In another example of natural gas-fired power generation helping smooth out intermittent wind-generated supplies, the federal Bonneville Power Administration (BPA) and independent generator Calpine Corp. announced a new pilot project deal involving 75 MW of “generation flexibility” from a Calpine plant in Oregon.
As the operator of one of the nation’s largest gas-fired power plant fleets, Calpine officials called the pilot project “as example of how natural gas generation will play a critical role in America’s clean energy future.”
With increased reliance of wind-produced power supplies, the variability of those supplies becomes more of an issue, and this new agreement with Calpine’s Hermiston, OR, gas-fired generation plant is an attempt to mitigate the situation by helping maintain the balance BPA needs between supply and demand for power on its regional transmission system in the Pacific Northwest.
Under the agreement, when wind generators produce more electricity than was forecast, BPA can request that Calpine quickly reduce Hermiston’s output to accommodate the added renewable-based supplies, a BPA spokesperson said. Calpine in turn will buy the excess power on BPA’s system to fulfill its existing obligations to customers served by the 547 MW Hermiston generation plant.
As the Northwest’s major public sector marketer/transporter of power, BPA noted that the pilot deal with Calpine “fits very nicely” with it overall strategy that calls for using nonfederal electric supplies to help support the region’s growing mix of wind power.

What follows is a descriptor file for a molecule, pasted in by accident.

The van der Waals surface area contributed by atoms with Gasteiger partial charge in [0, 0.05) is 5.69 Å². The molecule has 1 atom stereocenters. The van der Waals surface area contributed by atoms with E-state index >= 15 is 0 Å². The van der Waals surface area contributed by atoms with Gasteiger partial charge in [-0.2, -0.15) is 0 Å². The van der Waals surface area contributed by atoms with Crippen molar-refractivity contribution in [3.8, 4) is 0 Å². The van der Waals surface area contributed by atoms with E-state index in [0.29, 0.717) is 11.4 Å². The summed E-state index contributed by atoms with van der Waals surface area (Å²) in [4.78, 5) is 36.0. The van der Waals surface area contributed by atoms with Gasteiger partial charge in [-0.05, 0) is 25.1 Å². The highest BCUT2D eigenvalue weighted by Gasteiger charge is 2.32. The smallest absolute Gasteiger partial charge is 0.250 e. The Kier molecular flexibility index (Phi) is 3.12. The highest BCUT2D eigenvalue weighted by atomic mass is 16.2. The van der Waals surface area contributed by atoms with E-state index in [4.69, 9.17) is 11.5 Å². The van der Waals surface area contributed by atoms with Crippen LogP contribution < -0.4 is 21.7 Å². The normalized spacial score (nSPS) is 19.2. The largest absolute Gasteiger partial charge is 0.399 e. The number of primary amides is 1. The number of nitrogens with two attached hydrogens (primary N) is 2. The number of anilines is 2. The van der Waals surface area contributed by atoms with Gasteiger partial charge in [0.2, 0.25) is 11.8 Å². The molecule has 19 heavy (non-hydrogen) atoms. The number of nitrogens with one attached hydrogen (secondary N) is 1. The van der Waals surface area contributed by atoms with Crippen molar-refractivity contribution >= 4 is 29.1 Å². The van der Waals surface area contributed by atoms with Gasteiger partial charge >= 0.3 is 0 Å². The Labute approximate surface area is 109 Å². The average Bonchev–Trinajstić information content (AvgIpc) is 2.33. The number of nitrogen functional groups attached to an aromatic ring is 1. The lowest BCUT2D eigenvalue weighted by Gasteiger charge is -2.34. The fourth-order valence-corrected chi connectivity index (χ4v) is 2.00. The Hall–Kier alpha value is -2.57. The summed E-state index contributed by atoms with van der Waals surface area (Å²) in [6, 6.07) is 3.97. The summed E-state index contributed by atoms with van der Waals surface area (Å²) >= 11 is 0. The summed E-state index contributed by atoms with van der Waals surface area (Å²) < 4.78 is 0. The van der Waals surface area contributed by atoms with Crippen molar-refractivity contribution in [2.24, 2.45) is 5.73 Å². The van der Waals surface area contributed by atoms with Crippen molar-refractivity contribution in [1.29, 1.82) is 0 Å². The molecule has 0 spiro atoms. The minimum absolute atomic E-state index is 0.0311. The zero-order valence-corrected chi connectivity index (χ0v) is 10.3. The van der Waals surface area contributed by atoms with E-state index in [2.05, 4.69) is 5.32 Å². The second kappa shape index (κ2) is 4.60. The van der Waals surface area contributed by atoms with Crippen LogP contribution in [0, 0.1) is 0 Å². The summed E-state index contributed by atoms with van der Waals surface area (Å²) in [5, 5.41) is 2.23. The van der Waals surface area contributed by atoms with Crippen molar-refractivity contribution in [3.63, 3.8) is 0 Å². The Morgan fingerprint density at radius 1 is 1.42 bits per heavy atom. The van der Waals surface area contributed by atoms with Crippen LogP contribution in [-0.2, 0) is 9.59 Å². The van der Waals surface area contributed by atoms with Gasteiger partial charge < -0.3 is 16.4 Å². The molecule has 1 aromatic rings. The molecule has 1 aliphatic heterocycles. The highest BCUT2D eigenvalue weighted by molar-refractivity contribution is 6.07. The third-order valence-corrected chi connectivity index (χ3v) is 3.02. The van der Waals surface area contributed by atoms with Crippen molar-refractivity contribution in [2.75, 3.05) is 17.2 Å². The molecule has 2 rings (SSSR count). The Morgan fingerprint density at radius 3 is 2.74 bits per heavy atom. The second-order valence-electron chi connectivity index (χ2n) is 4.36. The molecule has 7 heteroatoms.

The agreement also marks a move away from the historic reliance on the Northwest’s vast federal hydroelectric system to provide quickly dispatched (within-hour) reserves for wind power, said Elliot Mainzer, BPA’s executive vice president for corporate strategy. “As the amount of wind power increases, BPA has been looking at other sources to help reduce the balancing burden on the federal hydro system.”
From Calpine’s standpoint, its Trading Vice President Jeff Woodall cited the BPA agreement as an example of the power generator finding “innovative solutions” for its customers, particularly as it relates to what he called “the opportunities and challenges presented by integrating renewable resources into the power grid.
“By providing this flexibility product, we help BPA optimize use of its hydroelectric generation system, integrate [more] wind power, and reduce greenhouse gas emissions.”
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